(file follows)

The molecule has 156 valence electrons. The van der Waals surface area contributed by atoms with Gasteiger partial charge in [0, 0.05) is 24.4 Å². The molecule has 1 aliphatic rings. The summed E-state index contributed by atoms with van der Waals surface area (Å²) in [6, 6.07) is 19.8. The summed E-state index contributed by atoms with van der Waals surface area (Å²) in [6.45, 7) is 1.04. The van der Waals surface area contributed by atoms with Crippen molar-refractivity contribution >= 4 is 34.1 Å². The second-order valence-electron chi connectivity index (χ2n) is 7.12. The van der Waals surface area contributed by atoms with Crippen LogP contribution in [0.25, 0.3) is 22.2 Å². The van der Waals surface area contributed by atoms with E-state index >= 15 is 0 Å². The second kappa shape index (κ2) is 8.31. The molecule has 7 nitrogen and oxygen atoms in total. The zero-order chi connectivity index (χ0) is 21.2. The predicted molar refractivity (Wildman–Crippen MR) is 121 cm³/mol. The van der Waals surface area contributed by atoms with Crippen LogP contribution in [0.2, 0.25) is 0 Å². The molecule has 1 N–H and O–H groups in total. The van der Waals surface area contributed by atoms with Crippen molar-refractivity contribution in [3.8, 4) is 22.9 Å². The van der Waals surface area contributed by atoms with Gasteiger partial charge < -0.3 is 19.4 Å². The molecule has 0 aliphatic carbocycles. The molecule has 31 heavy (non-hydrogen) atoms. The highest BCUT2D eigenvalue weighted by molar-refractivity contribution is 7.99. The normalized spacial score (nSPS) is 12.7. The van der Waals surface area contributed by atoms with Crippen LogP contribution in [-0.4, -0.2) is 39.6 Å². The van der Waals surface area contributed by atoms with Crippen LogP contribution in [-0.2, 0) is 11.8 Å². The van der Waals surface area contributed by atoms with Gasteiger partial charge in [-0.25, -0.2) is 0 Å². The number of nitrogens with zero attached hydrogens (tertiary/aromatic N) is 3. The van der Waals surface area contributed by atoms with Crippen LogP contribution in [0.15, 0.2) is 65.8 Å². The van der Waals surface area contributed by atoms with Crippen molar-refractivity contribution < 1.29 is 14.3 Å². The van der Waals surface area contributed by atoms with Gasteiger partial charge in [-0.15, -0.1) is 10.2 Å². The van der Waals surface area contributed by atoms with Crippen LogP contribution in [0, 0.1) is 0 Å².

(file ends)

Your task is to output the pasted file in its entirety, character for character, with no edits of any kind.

The molecule has 156 valence electrons. The van der Waals surface area contributed by atoms with Gasteiger partial charge in [0, 0.05) is 24.4 Å². The molecule has 1 aliphatic rings. The summed E-state index contributed by atoms with van der Waals surface area (Å²) in [6, 6.07) is 19.8. The summed E-state index contributed by atoms with van der Waals surface area (Å²) in [6.45, 7) is 1.04. The van der Waals surface area contributed by atoms with Crippen molar-refractivity contribution >= 4 is 34.1 Å². The second-order valence-electron chi connectivity index (χ2n) is 7.12. The van der Waals surface area contributed by atoms with Crippen LogP contribution in [0.25, 0.3) is 22.2 Å². The van der Waals surface area contributed by atoms with E-state index >= 15 is 0 Å². The second kappa shape index (κ2) is 8.31. The molecule has 7 nitrogen and oxygen atoms in total. The zero-order chi connectivity index (χ0) is 21.2. The predicted molar refractivity (Wildman–Crippen MR) is 121 cm³/mol. The van der Waals surface area contributed by atoms with Crippen LogP contribution in [0.2, 0.25) is 0 Å². The molecule has 1 N–H and O–H groups in total. The van der Waals surface area contributed by atoms with Crippen molar-refractivity contribution in [3.8, 4) is 22.9 Å². The van der Waals surface area contributed by atoms with Gasteiger partial charge < -0.3 is 19.4 Å². The molecule has 0 aliphatic carbocycles. The molecule has 31 heavy (non-hydrogen) atoms. The highest BCUT2D eigenvalue weighted by molar-refractivity contribution is 7.99. The normalized spacial score (nSPS) is 12.7. The van der Waals surface area contributed by atoms with Crippen LogP contribution in [-0.4, -0.2) is 39.6 Å². The van der Waals surface area contributed by atoms with Crippen LogP contribution in [-0.2, 0) is 11.8 Å². The van der Waals surface area contributed by atoms with Gasteiger partial charge in [-0.25, -0.2) is 0 Å². The number of nitrogens with zero attached hydrogens (tertiary/aromatic N) is 3. The van der Waals surface area contributed by atoms with Crippen LogP contribution in [0.15, 0.2) is 65.8 Å². The van der Waals surface area contributed by atoms with Crippen molar-refractivity contribution < 1.29 is 14.3 Å². The van der Waals surface area contributed by atoms with Gasteiger partial charge in [-0.15, -0.1) is 10.2 Å². The van der Waals surface area contributed by atoms with Crippen LogP contribution in [0, 0.1) is 0 Å².